This section is from the book "Handbook Of Hardy Trees, Shrubs, And Herbaceous Plants", by W. Botting Hemsley. Also available from Amazon: Handbook of hardy trees, shrubs, and herbaceous plants.
Sepals 3, reflexed. Petals 6, connivent in two imbricated series. Carpels in an oblong spike, 2-seeded, at length sama-roid and indehiscent. Only one species is known, a native of North America. The name is from a lily, and a tree.
1. L. tulipifera. Tulip Tree. - This is one of the noblest hardy exotic trees we have. In its native habitat it attains a height of 150 feet, and even in England there are many specimens from 75 to 100 feet high, which often produce their yellow or orange sweet-scented flowers in great profusion. The habit resembles that of the erect-growing Plane, and its ample foliage renders it equally ornamental and effective. The remarkable 4-lobed truncate leaves are alone sufficient to distinguish this from any other tree in cultivation.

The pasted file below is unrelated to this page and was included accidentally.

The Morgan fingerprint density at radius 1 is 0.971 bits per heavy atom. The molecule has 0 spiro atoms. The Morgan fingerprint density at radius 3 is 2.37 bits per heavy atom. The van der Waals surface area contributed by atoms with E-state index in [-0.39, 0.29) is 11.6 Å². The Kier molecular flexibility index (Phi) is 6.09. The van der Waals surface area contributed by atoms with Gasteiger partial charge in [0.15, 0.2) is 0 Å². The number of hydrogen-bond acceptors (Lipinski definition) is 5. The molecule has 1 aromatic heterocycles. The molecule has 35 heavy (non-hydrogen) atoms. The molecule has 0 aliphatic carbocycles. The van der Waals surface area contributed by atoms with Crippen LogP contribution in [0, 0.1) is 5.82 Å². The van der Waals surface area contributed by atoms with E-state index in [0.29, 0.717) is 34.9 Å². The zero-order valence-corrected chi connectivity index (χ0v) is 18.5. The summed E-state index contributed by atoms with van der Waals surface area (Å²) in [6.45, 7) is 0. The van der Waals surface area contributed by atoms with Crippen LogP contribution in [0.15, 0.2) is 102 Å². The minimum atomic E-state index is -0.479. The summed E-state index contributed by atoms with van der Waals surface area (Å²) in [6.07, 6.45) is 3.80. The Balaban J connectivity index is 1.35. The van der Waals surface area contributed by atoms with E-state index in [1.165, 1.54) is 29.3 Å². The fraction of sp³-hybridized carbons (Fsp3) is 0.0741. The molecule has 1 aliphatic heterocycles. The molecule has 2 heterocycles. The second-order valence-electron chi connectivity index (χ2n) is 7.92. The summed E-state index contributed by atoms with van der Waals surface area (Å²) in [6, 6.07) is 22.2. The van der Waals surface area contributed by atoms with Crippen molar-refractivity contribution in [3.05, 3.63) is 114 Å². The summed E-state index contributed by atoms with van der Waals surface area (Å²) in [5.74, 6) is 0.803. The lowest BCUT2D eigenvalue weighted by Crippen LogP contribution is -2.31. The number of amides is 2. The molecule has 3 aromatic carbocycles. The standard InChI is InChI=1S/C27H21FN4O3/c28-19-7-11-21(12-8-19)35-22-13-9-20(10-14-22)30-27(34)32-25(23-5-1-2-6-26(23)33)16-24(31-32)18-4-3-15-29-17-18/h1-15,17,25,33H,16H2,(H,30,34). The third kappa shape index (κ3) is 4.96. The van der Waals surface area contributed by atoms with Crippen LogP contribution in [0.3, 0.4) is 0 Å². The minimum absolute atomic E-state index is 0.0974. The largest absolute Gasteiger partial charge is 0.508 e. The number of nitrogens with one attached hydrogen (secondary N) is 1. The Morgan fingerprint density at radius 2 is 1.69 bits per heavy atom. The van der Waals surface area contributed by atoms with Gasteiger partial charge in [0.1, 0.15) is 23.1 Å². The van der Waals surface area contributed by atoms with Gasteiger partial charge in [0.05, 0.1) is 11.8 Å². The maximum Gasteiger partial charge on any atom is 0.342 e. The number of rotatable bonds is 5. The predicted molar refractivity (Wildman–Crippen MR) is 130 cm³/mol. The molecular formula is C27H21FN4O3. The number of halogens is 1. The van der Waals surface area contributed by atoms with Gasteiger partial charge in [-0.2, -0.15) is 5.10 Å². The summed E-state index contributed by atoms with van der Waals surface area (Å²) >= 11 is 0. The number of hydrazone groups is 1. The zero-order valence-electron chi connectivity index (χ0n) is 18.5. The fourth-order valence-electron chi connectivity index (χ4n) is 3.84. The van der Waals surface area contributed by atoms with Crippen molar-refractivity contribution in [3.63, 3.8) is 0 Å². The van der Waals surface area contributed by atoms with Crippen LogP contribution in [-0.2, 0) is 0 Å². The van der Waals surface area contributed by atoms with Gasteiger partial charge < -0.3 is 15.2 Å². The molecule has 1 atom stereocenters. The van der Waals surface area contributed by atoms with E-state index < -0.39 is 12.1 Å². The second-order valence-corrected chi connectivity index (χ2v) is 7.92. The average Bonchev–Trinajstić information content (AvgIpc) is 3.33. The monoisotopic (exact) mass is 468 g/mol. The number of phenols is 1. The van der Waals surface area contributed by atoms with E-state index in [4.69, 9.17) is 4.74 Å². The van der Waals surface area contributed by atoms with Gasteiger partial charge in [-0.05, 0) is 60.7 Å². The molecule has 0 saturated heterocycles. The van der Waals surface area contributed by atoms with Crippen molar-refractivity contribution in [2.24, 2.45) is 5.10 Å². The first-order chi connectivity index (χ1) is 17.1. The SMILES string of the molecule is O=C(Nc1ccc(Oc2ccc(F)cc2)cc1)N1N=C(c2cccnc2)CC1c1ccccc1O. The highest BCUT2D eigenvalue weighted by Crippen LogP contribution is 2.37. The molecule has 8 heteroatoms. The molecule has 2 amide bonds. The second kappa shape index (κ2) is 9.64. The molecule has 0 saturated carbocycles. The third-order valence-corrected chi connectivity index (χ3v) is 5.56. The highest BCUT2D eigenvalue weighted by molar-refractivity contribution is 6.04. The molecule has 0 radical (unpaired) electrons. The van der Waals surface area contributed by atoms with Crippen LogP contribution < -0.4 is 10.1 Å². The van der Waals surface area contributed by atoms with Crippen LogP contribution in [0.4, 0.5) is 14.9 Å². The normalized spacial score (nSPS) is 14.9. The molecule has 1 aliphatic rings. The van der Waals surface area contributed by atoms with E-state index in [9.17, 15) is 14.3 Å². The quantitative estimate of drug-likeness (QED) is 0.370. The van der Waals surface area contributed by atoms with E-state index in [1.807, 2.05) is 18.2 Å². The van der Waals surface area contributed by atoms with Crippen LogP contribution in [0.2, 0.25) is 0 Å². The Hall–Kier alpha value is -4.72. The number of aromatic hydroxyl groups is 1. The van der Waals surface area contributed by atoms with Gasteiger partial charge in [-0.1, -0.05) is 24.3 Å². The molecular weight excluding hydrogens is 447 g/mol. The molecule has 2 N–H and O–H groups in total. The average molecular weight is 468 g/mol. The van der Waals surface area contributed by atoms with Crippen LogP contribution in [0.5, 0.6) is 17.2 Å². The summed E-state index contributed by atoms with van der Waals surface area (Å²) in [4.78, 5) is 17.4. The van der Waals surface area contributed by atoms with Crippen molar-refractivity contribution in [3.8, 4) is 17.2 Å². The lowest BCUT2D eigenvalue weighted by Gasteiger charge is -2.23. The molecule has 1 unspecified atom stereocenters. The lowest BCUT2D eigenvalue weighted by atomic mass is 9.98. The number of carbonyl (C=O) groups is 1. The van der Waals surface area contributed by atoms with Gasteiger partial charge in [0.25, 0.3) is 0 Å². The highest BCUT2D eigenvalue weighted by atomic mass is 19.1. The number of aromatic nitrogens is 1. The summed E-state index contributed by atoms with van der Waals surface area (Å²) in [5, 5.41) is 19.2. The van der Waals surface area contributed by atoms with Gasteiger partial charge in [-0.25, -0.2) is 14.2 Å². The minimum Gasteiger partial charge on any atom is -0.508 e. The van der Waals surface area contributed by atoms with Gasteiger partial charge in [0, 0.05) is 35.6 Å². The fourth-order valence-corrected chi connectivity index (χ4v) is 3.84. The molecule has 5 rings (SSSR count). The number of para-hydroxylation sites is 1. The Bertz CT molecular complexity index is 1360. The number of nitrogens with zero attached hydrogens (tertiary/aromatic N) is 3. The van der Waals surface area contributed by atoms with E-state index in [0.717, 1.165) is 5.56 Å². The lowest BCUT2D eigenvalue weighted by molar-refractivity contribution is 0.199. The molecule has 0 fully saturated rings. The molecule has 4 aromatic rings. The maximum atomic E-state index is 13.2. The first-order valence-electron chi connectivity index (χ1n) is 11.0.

There is a variety distinguished by its larger foliage; another, called integrifolia, in which the inferior lobes are wanting; and a third, in which the lobes are unusually large, is called obtusiloba. The variegated forms offer nothing special.